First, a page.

Jesus was not a magician; he was not an illusionist. He actually turned water into wine and he healed a man who was blind from birth. He was not being clever or tricky by manipulating people’s perceptions. Nor was he using some kind of group psychology in order to appear to be working miracles. Last week I pointed out that like everyone else in the New Testament narratives you either love and worship Jesus or you try to eliminate him.” Killing a person is not the best way to eliminate him. It is much more effective to change the narrative. Once again I want us to remember that this culture does not share the horizon of Jesus Christ. Therefore Western man has changed Jesus’ New Testament narrative to a culturally approved narrative of Jesus as a vagabond teacher of wisdom, living one day at a time, cheerfully accepting everyone just as they are, and bringing out the best of every person who meets him. This is the narrative of Western liberal theologians, the cynical chaplains of this culture, who no longer believe in anything beyond their experience of the material. So, for example, when Jesus was faced with feeding 10,000 or 15,000 people he had them set down and he said a prayer and showed the loaves and fishes that a young boy had given him. And low and behold the people were so inspired by the little boy’s generosity they began pulling out the food they had been hiding all along and they began sharing it with their neighbor. This is the last and only hope for modern men and women who no longer believe in miracles. But that is no miracle. Nor is that what Jesus did. Jesus took a handful of fish and loaves and he began distributing them to his disciples and as he did so they multiplied far and beyond what the whole crowd could eat. This was a special act of God doing what no mere human being can do. That is what a miracle is. This is what the Western world scorns: modern, educated men and women are not so crude and superstitious.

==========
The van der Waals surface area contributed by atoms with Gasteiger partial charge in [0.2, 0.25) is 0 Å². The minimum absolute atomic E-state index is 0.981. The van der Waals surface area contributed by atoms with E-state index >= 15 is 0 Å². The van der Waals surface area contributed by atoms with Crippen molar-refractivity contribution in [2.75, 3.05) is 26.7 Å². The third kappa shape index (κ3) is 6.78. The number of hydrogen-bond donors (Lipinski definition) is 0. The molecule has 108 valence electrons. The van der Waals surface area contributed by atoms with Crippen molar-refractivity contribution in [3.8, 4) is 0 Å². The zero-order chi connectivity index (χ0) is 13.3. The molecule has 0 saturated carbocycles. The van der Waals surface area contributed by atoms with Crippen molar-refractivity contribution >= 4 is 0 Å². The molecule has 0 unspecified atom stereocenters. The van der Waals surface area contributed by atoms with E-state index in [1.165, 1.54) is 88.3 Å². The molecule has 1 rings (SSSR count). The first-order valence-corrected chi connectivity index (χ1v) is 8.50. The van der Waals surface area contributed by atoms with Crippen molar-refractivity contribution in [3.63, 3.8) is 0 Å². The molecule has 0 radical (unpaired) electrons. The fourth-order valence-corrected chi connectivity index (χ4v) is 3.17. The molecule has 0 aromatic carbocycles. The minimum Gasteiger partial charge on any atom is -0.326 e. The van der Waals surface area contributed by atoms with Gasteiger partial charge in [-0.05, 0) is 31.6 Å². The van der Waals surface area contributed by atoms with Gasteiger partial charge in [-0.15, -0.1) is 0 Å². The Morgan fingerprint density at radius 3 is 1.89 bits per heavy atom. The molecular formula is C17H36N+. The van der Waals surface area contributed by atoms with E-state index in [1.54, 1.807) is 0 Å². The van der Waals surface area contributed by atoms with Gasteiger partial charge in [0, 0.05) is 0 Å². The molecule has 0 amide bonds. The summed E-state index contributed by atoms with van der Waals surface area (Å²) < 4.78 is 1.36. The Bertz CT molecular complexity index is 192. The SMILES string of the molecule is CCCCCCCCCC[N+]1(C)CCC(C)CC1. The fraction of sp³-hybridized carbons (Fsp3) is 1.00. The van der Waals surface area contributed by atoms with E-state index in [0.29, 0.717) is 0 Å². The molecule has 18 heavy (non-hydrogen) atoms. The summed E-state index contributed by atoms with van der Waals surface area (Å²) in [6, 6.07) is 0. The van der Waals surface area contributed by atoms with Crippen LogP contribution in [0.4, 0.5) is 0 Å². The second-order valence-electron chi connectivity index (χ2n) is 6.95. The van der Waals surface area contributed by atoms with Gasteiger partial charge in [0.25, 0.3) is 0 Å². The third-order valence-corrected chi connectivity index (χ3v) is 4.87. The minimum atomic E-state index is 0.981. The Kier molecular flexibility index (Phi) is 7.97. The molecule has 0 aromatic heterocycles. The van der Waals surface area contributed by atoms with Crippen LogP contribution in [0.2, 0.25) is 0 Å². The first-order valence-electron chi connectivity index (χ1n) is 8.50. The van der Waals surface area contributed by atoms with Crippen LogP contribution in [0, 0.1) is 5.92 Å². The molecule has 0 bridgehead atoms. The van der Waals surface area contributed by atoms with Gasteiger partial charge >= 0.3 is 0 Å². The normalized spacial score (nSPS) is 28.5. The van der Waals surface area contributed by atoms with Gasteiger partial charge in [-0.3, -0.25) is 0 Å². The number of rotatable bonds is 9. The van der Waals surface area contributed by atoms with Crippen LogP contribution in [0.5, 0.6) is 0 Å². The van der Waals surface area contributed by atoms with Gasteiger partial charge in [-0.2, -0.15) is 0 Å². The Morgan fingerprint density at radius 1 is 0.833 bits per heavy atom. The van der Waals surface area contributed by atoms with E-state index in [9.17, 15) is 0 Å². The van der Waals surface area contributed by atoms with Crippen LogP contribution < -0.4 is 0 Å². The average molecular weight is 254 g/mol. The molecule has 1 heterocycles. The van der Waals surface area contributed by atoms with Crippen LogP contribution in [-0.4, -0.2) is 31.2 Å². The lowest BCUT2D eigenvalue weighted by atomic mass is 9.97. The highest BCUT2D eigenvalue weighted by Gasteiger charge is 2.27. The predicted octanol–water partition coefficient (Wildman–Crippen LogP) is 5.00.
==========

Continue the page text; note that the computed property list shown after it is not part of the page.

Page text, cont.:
The materialist philosophers and movie stars are the high priests of the Western academy and Rudolph Bultmann, with all his veneration, his glorification of the scientific marvels at modern man’s disposal, was just one of their chaplains. But as one of my favorite teachers has pointed out, when today’s Successors of the Enlightenment pontificate on the character of modern man they ignore one scientific marvel of modernity — that careful statistical corpus known as the Opinion Poll. There you have as pure an expression of science applied to human belief as you could wish to find. Surely a scientific instrument, promising certainty (at least for the moment) would show that the Western academy has correctly prophesied what modern people can or cannot believe!